Here’s a dictionary definition:
bezeichnet i.d.R. die Fähigkeit eines Individuums oder einer Gruppe, in phantasievoller und gestaltender Weise zu denken und zu handeln.
A rough and ready translation:

As a rule, creativity refers to the capacity of an individual or a group to think and act in manners rich with fantasy or materialization.

The gist of it is that creative thinking yokes imagination and the shaping of imagination into physical form, and that “creativity” is a social process by which products are produced. There’s more:

Zu den kreativitätsförderlichen Aspekten der Person gehören bspw. Personenmerkmale wie Offenheit für Erfahrung, Verantwortungsgefühl oder hohe allg. kognitive Fähigkeiten. Der Kreativitätsprozess wird meist als typische Abfolge von Problemidentifikation (Erkennen von Problemen), Vorbereitungsphase (notwendige Informationen werden gesammelt), Generierungsphase (mögliche Lösungen werden entwickelt) und Beurteilungsphase (Analyse der Lösungen) beschrieben… Kennzeichnend für kreative Produkte ist, dass sie gleichzeitig neu und angemessen, nützlich oder wertvoll für die Lösung eines Problem sind.  SOURCE

 

Rough translation:

The personal aspects of a person conducive to creativity include, for example, personal qualities like openness to discovery, feelings of responsibility, or generally high cognitive functioning. The creative process is most often described as the result of problem identification (the recognition of problems), a preparation phase (necessary information is gathered), generation phase (possible solutions are developed) and appraisal phase (analysis of the solutions.) Hallmarks of creative products are that they are simultaneously new and appropriate, useful or worthwhile for the solution of a problem.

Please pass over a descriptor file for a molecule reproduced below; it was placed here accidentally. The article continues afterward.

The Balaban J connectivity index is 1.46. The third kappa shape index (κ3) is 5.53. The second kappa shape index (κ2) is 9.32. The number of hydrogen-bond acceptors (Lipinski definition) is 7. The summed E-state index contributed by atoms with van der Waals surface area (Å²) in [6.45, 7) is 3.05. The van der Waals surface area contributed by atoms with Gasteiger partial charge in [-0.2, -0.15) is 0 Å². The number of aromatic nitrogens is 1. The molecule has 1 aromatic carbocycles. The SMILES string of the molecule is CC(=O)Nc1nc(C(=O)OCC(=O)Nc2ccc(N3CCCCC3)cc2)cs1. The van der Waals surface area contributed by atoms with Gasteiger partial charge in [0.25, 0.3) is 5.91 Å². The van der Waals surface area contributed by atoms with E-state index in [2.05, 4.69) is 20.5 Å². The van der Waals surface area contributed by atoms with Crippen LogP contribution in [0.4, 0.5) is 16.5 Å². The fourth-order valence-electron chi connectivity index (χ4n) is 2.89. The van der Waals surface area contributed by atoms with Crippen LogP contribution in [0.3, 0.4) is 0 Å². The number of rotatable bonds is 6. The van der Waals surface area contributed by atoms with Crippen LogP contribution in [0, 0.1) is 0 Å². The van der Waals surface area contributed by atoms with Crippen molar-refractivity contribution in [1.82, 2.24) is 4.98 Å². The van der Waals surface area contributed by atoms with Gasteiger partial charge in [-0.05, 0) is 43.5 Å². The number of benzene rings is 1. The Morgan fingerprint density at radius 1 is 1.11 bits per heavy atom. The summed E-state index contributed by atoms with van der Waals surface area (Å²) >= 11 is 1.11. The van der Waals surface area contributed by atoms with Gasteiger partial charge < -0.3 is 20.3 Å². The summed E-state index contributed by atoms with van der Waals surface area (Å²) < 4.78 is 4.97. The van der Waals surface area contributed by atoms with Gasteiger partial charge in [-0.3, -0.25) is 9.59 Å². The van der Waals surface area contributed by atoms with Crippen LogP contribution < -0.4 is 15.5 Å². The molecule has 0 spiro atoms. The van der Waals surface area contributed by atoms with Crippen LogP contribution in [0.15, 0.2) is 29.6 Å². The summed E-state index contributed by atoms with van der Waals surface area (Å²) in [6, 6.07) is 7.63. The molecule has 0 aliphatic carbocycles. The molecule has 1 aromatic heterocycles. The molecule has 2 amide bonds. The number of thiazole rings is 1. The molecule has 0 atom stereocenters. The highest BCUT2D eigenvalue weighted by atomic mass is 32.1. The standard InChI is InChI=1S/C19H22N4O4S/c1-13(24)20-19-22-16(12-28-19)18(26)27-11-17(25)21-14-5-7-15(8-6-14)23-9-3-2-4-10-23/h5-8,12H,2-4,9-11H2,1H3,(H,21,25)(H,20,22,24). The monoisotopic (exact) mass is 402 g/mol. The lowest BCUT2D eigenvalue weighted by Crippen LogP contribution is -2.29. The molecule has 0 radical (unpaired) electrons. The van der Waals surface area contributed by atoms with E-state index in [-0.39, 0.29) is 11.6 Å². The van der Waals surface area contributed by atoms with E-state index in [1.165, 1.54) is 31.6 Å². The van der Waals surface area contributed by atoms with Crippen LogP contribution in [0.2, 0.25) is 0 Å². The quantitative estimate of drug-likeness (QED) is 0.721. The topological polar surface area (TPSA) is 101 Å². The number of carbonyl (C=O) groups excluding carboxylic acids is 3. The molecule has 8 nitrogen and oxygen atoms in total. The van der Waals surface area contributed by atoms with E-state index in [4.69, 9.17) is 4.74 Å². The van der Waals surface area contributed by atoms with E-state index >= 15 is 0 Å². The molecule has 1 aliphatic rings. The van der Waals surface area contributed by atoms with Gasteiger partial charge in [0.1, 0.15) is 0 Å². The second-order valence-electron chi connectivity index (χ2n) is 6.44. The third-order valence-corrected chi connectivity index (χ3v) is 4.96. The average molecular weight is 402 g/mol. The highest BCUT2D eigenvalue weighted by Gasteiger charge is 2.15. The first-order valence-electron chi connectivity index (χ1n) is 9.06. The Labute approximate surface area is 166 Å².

Nothing at all about self-actualization! That difference from the American model is a sign that any definition of “creativity,” including the American one, fits the parameters of a particular culture, and should be read as such. The actual human capacity that leads to creation of products is expressing itself through cultural parameters, all of which have their own embedded contexts, such as this:

P1110461Germania’s Context!
I’ve been waiting six years to use this picture. Happy day!
And that context has a context, like this:P1110507